My new found utility woes!

My dear, Nostalgic in Kampala,

It is always awesome to hear from you, even when it takes you two months to respond to 3 paragraphs. *insert a slightly judge-y tone here*

Since I last wrote you, a lot has changed. It’s hard to believe that I have been in Lagos for a year now. In some ways, the city and my routine are so familiar that it seems as though I have lived here forever, but in other ways, everything is so foreign that it is as though I just arrived.

I get slightly more Lagosian by the month, with all the good and bad things that entails. My pidgin has progressed from level -2 to +3 give or take and I no longer give people blank stares when they address me as “ma”.  It’s kind of sinking in that I am the mysterious “ma” of whom they speak.

The past six months or so have been filled with so much economic uncertainty for Lagos and Nigeria at large that it has brought out the worst in people. For example, since January my landlord has imposed a fifty thousand naira monthly fuel deposit which does not count to our electricity bill. The electricity bill is another absurd fifty thousand or so, which brings my monthly expenditure on electricity to about one hundred thousand naira.

Now, I know that this all sounds very foreign to your delicate East African soul, used to almost constant electricity provided diligently by your utility, but let me break it down for you on two levels.

First, our electricity utility (NEPA), is by far the most unreliable entity I have ever seen. UMEME and Kenya Power sound like GE in comparison. UMEME is even a publicly listed company! That is how well it is run. Yes we have power black outs, and sometimes it is frustrating but there is usually a predictive pattern to it, which enables you to plan. Also, they send out all these radio adverts offering warnings and/or profuse apologies for the inconvenience. (How very sweet). NEPA is like Russia’s Putin in that it does what it wants, when it wants and however it wants, without fear or favour and with absolutely no consideration for the needs of others (at least that’s what if feels like). I would say we have about 10+ outages a day on average. This means, if you can afford it, you either buy your own generator, or you live in a serviced estate/apartment. I fall in the latter category. It seemed like an amazing deal at first, but now, with an ever rising diesel deposit (which is completely baseless because the NEPA metre still runs even when we are running the generator), my costs are just sky rocketing. So you can imagine my chagrin, when after coughing up 50k, I woke up on Saturday, to find that we had no electricity, because… wait for it… we had no diesel! I completely flipped; I discarded my Ugandan – ness and fully embraced the dark side of the Lagosian in me, and went all out, emailing all my neighbours to schedule a town-hall and calling the estate manager to scream down his ear about how such a situation was completely unacceptable. I was so shocked at my reaction, but I guess it’s true what they say about Lagos… It changes you… toughens you up and what not. Lagos is teaching me how to fight ha ha.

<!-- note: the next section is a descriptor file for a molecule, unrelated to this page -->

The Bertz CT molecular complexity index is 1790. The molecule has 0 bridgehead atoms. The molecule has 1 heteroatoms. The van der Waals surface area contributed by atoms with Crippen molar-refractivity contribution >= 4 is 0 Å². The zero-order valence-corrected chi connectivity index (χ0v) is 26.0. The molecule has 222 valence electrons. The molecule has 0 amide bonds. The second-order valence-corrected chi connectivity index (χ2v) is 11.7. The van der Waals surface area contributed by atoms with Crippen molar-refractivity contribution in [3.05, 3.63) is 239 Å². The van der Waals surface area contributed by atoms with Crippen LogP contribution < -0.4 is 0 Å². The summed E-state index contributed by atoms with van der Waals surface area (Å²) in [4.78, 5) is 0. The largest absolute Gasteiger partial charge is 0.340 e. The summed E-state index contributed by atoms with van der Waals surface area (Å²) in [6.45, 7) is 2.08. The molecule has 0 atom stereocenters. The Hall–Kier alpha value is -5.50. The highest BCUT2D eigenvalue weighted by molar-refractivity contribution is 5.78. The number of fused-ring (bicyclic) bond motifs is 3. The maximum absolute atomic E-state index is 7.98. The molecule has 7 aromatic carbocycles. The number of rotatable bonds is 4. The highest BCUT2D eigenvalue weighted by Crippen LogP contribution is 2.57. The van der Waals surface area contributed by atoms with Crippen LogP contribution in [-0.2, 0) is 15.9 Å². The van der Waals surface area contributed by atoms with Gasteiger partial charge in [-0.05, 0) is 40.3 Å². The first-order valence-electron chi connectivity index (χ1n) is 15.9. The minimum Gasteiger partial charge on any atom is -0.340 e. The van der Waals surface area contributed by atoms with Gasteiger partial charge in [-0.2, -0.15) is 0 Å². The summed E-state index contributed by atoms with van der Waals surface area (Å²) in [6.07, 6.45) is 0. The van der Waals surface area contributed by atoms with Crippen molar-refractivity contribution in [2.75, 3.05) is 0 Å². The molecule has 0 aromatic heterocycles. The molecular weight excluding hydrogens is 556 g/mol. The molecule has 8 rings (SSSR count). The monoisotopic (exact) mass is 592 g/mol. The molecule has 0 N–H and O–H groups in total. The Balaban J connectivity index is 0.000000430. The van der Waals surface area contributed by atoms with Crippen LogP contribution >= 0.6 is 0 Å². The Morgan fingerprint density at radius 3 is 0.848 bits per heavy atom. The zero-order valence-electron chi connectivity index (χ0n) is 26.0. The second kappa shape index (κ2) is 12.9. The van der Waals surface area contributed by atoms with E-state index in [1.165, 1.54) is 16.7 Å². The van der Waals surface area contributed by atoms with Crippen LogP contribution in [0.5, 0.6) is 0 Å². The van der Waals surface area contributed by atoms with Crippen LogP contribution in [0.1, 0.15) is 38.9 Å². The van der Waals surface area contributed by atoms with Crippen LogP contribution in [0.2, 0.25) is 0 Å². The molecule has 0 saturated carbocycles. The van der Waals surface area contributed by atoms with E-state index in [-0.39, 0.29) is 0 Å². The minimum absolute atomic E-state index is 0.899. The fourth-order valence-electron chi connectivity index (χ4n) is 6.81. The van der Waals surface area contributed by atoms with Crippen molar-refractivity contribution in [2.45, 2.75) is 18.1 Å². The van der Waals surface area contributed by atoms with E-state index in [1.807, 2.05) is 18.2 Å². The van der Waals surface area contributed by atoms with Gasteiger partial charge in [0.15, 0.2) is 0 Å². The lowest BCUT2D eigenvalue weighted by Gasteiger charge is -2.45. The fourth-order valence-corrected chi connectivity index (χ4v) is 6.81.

The second angle to my debacle is the actual cost of my electricity… Nigeria is currently going through a horrible forex crisis thanks to the tanking oil prices. Since dollars are hard to come by, there is a flourishing black market where the rate (350 Naira to 1 USD) is almost double the official rate (200 Naira to 1USD). This means, I could be spending either 285 dollars a month on electricity, which is a lot, but not jaw dropping, or I could be spending a whopping 500 dollars a month, in which case, maybe I need to scream some more. I say scream and not move houses, because that isn’t really an option. Most landlords in this city require you to pay 2 years rent up front, so I am pretty much locked down for the next 12 months or so. *insert appropriate amount of self pity here*

Despite all this, I am not miserable, in fact I love living in Lagos, there is very little that would convince me to move away at this time. I am not sure what it is about Nigeria that has me and countless other people transfixed. Maybe it’s the euphoric feeling that comes with constantly stepping out of your comfort zone and conquering a little more turf, or maybe it’s just the amazing people you meet here and the way they draw you into their vibe. I still cannot quite place my finger on it, but Lagos is addictive.

I really hope you come to visit me soon.

Your friend,

Lost in Lagos.

P.S. Your salon story had me in stiches! It is such a Ugandan thing to assume that just because you speak the same language as somebody you can get over familiar smh.


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